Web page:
Monthly Archives: March 2013

  • For the love of lavender

     

    English lavender - fragrance, colour, wildlife value, and versatility

    English lavender – fragrance, colour,
    wildlife value, and versatility

    There are very few gardeners who fail to fall for the many charms of lavender – what is that you love about this beautiful, heavenly-scented and versatile plant?

    Lavender (Lavandula angustifolia) has long been recognised for its numerous uses, medicinal ones in particular.

    The Egyptians used it in the embalming process; soaking the shrouds in lavender infusions helped to preserve the mummies. The Ancient Greeks used it as a remedy for a huge number of ailments, and they were the first people to discover its sedative attributes as a cure for insomnia.

    The Romans praised it for its antiseptic qualities, and used it in bathing and washing clothes. And it has been used in battles as a dressing for wounds – in the First World War it was included in soldiers’ first aid kits.
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  • Cider anyone?!

     

    Yarlington cider apple

    Yarlington Mill apples are a popular choice among
    both amateur and professional cider makers

    Cider making is not only an ancient tradition in this country, it is an important aspect of British heritage.

    The Celts are known to have held the apple in extremely high regard, and there are numerous references in Celtic mythology praising it as a symbol of fruitfulness and immortality.

    The apple had many uses in Celtic civilization, but perhaps its best-loved application was the production of a cider made from crabapples.

    The art of cider making was improved further by the Romans, who planted well-ordered orchards of and caring for cider apple trees, and developed equipment to press the apples.

    However it was following the Norman Conquest of 1066 that caused the popularity of cider to rise significantly, and cider production spread far and wide.
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  • Recipe: An Autumn Fruit and Nut Crumble

     

    Ultimate fruit and nut crumble Apples, pears, blackberries, hazelnuts,
    pistachios... wow!

    Apples on the tree, nuts on the bush and brambles heaving with blackberries. Yup - Autumn is here.

    So we're going straight down the comfort route and bringing you the ultimate crumble... enjoy!

    It's loaded with fruit – apples, pears, and blackberries. And it's topped with a tasty crumble of oats, hazelnuts and pistachios. And a touch of cinnamon to warm things up.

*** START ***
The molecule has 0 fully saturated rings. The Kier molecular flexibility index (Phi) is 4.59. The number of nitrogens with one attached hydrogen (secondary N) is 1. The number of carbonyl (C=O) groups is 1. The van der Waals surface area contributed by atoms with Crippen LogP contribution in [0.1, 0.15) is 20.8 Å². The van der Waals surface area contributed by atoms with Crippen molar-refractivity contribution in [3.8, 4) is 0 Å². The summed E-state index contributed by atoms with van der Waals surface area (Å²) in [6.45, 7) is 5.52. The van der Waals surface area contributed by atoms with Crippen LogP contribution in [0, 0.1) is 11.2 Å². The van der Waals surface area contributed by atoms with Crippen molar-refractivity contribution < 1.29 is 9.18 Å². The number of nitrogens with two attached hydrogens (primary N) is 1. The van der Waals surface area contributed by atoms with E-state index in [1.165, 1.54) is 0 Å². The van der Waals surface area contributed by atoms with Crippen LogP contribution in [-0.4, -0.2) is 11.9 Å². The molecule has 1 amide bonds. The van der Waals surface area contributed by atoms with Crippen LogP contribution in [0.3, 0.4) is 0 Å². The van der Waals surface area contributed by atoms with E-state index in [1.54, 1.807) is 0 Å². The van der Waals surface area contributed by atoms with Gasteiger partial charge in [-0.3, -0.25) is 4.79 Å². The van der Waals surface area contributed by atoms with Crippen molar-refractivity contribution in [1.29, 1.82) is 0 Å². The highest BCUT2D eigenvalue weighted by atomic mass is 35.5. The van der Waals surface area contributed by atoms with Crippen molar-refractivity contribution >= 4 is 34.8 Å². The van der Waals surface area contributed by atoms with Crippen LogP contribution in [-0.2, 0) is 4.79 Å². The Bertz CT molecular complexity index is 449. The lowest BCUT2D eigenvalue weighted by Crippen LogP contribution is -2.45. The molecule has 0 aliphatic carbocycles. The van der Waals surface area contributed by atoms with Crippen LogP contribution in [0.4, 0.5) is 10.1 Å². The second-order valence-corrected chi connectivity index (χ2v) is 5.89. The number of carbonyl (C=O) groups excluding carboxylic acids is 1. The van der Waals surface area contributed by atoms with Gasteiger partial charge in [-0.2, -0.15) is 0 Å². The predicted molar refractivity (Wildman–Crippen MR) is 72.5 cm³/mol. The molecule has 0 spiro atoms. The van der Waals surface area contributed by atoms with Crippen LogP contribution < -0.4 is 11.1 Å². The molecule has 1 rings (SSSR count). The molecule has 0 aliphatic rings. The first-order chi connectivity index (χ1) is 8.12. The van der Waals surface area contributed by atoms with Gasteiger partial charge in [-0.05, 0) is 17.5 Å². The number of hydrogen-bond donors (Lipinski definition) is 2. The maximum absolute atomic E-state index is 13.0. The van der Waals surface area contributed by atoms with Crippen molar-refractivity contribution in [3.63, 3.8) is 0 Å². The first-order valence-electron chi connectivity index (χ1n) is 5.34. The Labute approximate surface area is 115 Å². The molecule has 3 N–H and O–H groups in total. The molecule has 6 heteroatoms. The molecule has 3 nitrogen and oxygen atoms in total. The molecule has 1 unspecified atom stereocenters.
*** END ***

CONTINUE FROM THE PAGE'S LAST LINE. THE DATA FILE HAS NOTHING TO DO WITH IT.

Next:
Ultimate fruit and nut crumble – a bit of comfort in a cold snap!
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  • Spring 2013 photo competition: Spring wildlife

     

    Squirrel in a tree in spring

    Aren't you just dying to get out for
    spring walks in the woods?!

    Our spring 2013 photo competition is open for entries!

    Plants are most certainly on the move, and the recent lighter evenings offer the best clues that spring is most certainly here! Creatures are on the move too, so the theme this time is:

    "Spring wildlife"

    Birds, insects, small mammals, amphibians... maybe even the household pet in the undergrowth? Snap an animal in a garden setting and see if you can make us smile!

    The closing date for entries is midnight on Thursday 30 May 2013. The three winners will be contacted via email, including their prize voucher code, by Thursday 6 June.

    As before we're giving away a total of more than £100 in vouchers to three lucky winners!
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  • A few gardening jobs for mid-March

     

    February gardening jobs

    Has your garden got that feeling of pent-up energy,
    ready to burst into action?

    Winter projects are being completed, most planting has probably been done, and gardens across the land are slowly waking up.

    Gardeners are rubbing their eyes too, not just at the lighter mornings, but also in disbelief at the moody swings our weather is bringing... again!

    The theme for our April photo competition is ‘Spring wildlife' and there's over £100 in vouchers to be won.So, as you return to your garden, keep your camera handy for any animal activity – birds, mammals, insects, spiders, amphibians... they all count!

    Here are a few ideas for things to do around the garden over the next couple of weeks:
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  • Beech: A national treasure!

    British beech - a national treasure

    Beech turns a wonderful copper colour in winter.

    The magnificent beech tree is quintessentially British – and not to mention elegant, flexible, award-winning, reliable, colourful...

    Maybe surprisingly, beech is classed only as native to Southern England, and then only from as recently as 4,000BC. Nevertheless, the beech is an important (and much loved) part of our ancient British woodlands.

    Whether grown as a beech tree or beech hedging, it helps support a vast array of wildlife – from the bluebells that take advantage of that brief window of warmth and sunlight before the deciduous canopy opens, to the insects, birds and larger mammals that find food and set up home in their boughs and roots. Continue reading

  • Recipe: Mussels with leeks and cider

      Mmmmmmussels...! Step aside, moules marinière, here's a fantastic mussel dish that's got it's heart in the West Country! Far from simply swapping out wine for your favourite cider, this dish brings together mussels, leeks, mustard and smoked pancetta to create a truly inspired seafood main course. Speaking of cider...

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